iPhone 7 Powers Apple to Another Blockbuster Quarter

iPhone 7 Powers Apple to Another Blockbuster Quarter

Forget the naysayers: Apple has delivered another blockbuster quarter on the back of its most successful iPhone launch ever.

Most interesting, perhaps, Apple has also revealed its next big product offering. And it’s not a tablet, watch, or another hardware device; its the firm’s services business, which rocked to over $7 billion in revenues in the quarter. And Apple now expects this business to double in four years.

“We’re thrilled to report that our holiday quarter results generated Apple’s highest quarterly revenue ever, and broke multiple records along the way,” Apple CEO Tim Cook said in a prepared statement. “We sold more iPhones than ever before and set all-time revenue records for iPhone, Services, Mac and Apple Watch. Revenue from Services grew strongly over last year, led by record customer activity on the App Store, and we are very excited about the products in our pipeline.”

Apple’s incredible results—net income of $17.9 billion on record revenues of $78.4 billion—have completely rewritten the script on what analysts were predicting from the company. Though its net income was a bit lower than the same quarter a year earlier, Apple beat all expectations, financial and otherwise.

The most stellar result, of course, came from iPhone. Apple launched the iPhone 7 and 7 Plus in the quarter, and the new phones delivered to the tune of 78.3 million units sold, up from 75 million in the year-ago quarter. That’s doubly impressive given that the iPhone 7 family is just yet another minor refresh, and not a major new product version.

As has been the case recently, iPhone was by far Apple’s biggest business: It contributed $54.4 billion in revenues, or 70 percent of Apple’s total. The one down point was that growth was only 5 percent, the first time an iPhone launch has triggered less than double-digit growth. (But whatever. Who would argue with 78.3 million iPhones sold?)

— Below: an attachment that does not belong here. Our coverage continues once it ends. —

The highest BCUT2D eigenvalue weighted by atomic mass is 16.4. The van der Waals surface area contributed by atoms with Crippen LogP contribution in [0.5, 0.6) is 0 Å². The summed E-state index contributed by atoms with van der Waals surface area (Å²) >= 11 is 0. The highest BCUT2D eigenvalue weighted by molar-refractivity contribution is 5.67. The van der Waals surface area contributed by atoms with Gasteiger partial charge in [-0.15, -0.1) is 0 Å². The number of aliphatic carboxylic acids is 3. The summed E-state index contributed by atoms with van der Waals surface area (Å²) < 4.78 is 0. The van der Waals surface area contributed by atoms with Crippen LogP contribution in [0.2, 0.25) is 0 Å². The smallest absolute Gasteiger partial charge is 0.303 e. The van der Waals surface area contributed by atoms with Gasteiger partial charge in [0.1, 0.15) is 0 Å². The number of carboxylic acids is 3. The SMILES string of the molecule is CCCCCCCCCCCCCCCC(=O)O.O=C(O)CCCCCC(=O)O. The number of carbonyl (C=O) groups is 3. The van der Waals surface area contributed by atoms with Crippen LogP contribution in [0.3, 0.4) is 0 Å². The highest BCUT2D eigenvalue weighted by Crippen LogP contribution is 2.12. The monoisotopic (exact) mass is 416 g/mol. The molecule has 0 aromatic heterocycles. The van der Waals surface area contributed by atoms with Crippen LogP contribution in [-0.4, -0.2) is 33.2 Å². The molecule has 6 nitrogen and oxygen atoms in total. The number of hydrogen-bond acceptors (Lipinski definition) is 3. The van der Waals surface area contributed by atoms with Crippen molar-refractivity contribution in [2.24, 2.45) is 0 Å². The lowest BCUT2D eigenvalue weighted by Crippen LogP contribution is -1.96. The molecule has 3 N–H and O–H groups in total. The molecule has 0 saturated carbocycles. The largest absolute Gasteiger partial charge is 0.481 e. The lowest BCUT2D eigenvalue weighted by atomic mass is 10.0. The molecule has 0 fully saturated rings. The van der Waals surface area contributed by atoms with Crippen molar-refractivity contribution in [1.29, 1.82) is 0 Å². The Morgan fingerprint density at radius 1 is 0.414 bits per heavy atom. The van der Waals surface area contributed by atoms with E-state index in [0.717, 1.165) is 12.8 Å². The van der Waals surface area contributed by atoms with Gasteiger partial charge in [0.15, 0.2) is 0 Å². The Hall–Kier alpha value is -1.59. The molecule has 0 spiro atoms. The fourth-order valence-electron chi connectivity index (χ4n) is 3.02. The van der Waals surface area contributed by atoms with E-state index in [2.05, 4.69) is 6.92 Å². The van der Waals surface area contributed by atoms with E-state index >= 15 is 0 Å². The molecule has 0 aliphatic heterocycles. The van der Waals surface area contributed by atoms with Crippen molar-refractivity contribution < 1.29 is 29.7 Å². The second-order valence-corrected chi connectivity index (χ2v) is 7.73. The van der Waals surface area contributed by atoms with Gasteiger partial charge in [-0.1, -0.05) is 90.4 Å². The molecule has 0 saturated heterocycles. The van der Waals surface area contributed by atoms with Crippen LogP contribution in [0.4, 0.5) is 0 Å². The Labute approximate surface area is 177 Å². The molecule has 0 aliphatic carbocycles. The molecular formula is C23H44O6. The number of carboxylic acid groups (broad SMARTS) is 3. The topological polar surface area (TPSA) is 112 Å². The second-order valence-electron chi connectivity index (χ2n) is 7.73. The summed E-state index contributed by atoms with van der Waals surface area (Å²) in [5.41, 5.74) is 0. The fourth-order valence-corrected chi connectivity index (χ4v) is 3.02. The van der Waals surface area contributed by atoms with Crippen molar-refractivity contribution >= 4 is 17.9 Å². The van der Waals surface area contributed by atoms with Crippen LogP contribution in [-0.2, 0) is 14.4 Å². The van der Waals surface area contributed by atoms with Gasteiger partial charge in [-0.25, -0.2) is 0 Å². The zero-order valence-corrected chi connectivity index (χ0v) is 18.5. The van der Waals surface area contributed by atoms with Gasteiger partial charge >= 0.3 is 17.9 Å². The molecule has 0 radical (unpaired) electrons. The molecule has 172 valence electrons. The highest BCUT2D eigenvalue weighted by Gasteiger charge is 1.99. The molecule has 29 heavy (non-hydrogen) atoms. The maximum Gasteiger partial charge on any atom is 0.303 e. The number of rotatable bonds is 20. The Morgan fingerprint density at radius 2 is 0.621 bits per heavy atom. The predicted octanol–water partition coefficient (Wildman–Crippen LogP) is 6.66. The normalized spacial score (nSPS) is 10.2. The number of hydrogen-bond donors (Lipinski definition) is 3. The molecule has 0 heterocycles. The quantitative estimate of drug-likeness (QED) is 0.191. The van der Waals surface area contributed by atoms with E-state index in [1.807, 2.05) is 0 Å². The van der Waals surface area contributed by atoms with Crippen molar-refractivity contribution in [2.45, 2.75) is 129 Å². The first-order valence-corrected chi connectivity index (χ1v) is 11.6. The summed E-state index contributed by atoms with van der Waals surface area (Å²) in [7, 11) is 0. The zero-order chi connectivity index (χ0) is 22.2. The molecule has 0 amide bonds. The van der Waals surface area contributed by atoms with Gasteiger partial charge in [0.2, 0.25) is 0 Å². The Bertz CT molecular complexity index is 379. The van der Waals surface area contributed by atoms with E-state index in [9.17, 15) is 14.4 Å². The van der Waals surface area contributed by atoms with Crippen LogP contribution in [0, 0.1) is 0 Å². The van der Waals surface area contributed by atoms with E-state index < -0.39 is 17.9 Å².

The Mac remains Apple’s second-biggest business, with $7.2 billion in revenues and 5.37 million units sold, the latter an improvement of 7 percent year-over-year. With PC makers selling 71.4 million PCs overall in the quarter, the Mac jumped to 10.1 percent of the PC market. Not bad given that Apple launched the controversial new MacBook Pro in the quarter.

Apple’s third-biggest business is now services, which accounted for $7.17 billion in revenues. And as noted, Apple now expects this business to double within four years. Given Apple’s loyal customer base, this makes sense: These folks love to throw money at Apple and will certainly continue to do so.

Apple offered a few specifics on services, too. Services margins are even higher than for its hardware products, the firm admitted in a post-earnings conference call. And revenue from the App Store jumped 43 percent in the quarter. Customers spent $3 billion on services purchases (apps, games, content) in December, the best single month ever, Apple said.

The iPad continues its downward spiral, with sales now falling for 12 straight quarters year-over-year; that is fully three years of falling—not slowing, but falling—sales. With 13 million units sold (down 19 percent YOY) and revenues of $5.5 billion (down 22 percent YOY), iPad is still a sizable business. But iPad revenues now account for just 7 percent of Apple’s total. Back in 2015, it accounted for 10 percent, and in 2013 it was almost 19 percent.

Apple funnels its smaller and less successful products—Apple TV, Apple Watch—into an “Other” category which accounted for $4 billion in revenues, a drop of 8 percent YOY. Apple Watch falls into this category, and using “Surface math”—a vague comparison with no hard numbers—Mr. Cook claimed that Watch revenues set a “record” in the quarter.

Apple ended the quarter with $246.1 billion in cash and cash-like assets. But 94 percent of that is held outside the United States because of the high cost of tax repatriation. Mr. Cook said there was bipartisan support in the U.S. government to ease that tax burden.